What Special Style does is have each attack button has a recommended move and combo for each character. This can also change depending if you are in or out of a Heat State. This won’t require you to memorize commands in advance. With just a click of a button, your character can immediately perform a special attack or combo.
You can easily switch between Arcade and Special styles in the middle of a match. Again, this sounds like it can easily be an exploitable feature. However, the Special Style eliminates the freedom you get from the traditional Arcade style. You’ll only be locked to using the same couple of commands. This makes it significantly harder to chain different combos together — something you can only do with Arcade style.
The Special control style feels like a much lower barrier to entry for newcomers to the franchise. It enables casual players to learn specific combos in a much more digestible manner. When it comes to pro-play, I don’t see this becoming a viable main option. Using a Special control style over an experienced Arcade player is going to be a very difficult undertaking.
We played with PS5 consoles and the game felt buttery smooth for the most part. The only issue I ran into during our media preview was that it felt like the game’s framerate would slightly dip every now and then. But, this would only happen a handful of times to the point that it felt negligible.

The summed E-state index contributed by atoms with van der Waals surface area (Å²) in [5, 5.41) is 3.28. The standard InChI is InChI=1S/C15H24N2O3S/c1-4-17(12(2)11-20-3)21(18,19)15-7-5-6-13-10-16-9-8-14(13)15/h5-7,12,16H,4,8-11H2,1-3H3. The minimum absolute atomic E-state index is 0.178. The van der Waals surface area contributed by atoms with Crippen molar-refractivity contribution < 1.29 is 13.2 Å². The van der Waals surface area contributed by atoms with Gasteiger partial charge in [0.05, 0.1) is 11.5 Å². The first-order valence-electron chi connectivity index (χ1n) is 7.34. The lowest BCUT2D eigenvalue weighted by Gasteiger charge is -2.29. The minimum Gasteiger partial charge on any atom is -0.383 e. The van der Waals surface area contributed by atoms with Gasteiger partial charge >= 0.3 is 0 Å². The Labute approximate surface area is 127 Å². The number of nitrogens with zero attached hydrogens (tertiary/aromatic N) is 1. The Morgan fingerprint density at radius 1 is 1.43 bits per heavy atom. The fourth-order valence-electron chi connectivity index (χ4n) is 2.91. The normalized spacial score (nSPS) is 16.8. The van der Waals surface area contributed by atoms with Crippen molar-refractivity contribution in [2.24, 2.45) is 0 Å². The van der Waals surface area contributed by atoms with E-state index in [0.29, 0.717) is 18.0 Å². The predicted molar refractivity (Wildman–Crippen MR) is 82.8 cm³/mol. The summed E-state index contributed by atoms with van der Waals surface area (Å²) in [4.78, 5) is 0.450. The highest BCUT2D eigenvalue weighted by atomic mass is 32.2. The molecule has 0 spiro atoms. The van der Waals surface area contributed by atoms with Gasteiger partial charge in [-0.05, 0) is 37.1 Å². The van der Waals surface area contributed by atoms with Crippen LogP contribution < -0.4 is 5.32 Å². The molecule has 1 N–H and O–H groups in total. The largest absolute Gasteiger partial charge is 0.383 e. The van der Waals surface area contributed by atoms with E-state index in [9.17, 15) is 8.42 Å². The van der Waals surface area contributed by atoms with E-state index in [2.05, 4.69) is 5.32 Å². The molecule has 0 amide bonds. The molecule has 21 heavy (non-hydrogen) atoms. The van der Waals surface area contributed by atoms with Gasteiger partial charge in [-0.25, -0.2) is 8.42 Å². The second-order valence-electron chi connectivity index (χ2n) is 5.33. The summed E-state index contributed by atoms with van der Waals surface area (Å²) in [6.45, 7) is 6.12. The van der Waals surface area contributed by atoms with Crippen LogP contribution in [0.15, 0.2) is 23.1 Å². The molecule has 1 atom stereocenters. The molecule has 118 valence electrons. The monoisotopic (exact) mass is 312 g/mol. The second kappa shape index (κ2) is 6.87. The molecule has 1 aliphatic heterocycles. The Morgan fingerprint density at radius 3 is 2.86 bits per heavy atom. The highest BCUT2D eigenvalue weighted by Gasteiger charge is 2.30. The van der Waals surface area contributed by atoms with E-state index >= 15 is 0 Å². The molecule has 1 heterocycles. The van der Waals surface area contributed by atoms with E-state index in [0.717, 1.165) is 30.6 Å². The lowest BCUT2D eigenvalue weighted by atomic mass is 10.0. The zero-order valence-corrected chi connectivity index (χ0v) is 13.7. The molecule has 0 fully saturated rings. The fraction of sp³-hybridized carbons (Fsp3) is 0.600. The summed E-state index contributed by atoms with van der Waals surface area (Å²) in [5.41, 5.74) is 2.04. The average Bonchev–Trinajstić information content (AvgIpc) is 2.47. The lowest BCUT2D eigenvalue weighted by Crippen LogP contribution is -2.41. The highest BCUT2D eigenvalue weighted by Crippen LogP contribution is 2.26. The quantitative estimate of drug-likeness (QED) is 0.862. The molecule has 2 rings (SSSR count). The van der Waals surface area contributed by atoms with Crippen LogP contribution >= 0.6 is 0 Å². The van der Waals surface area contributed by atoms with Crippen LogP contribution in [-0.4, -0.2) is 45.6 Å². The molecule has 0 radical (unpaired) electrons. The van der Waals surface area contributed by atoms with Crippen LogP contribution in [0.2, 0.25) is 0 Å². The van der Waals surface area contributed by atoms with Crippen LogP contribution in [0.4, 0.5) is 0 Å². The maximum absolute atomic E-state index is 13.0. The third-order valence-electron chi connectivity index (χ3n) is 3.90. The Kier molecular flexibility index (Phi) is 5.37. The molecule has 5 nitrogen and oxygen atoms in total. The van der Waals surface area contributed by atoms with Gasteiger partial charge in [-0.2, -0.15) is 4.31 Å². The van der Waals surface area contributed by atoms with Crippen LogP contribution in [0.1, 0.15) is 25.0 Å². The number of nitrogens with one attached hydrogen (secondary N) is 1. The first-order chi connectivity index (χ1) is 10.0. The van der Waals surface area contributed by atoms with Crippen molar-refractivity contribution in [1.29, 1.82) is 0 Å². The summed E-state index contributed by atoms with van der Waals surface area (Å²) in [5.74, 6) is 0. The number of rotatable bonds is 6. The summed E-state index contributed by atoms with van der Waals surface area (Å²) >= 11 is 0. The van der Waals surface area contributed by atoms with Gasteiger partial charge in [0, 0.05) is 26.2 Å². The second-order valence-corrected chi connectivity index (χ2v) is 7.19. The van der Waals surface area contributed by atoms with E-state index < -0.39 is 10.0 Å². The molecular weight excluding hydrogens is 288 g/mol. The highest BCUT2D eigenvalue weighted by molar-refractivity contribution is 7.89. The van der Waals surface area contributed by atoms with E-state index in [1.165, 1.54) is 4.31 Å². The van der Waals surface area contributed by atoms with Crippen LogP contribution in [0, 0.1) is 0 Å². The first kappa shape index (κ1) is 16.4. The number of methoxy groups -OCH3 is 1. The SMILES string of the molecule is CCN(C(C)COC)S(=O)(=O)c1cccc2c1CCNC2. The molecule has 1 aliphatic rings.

Tekken 8 is shaping up to be one of the most impressive entries to the franchise. With its breathtaking visuals, engaging gameplay, and exciting new systematic additions, the game is sure to attract both series veterans and newcomers alike.
What’s so impressive about Tekken 8 is how it manages to balance being accessible to both casual and professional players. What I thought was going to just be a polished version of Tekken 7 is now a completely different experience given the gameplay impacts of the excellent Heat System and different control styles. There’s a lot to look forward to in Tekken 8 and if the preview build is anything to go by, Bandai Namco has themselves another massive hit.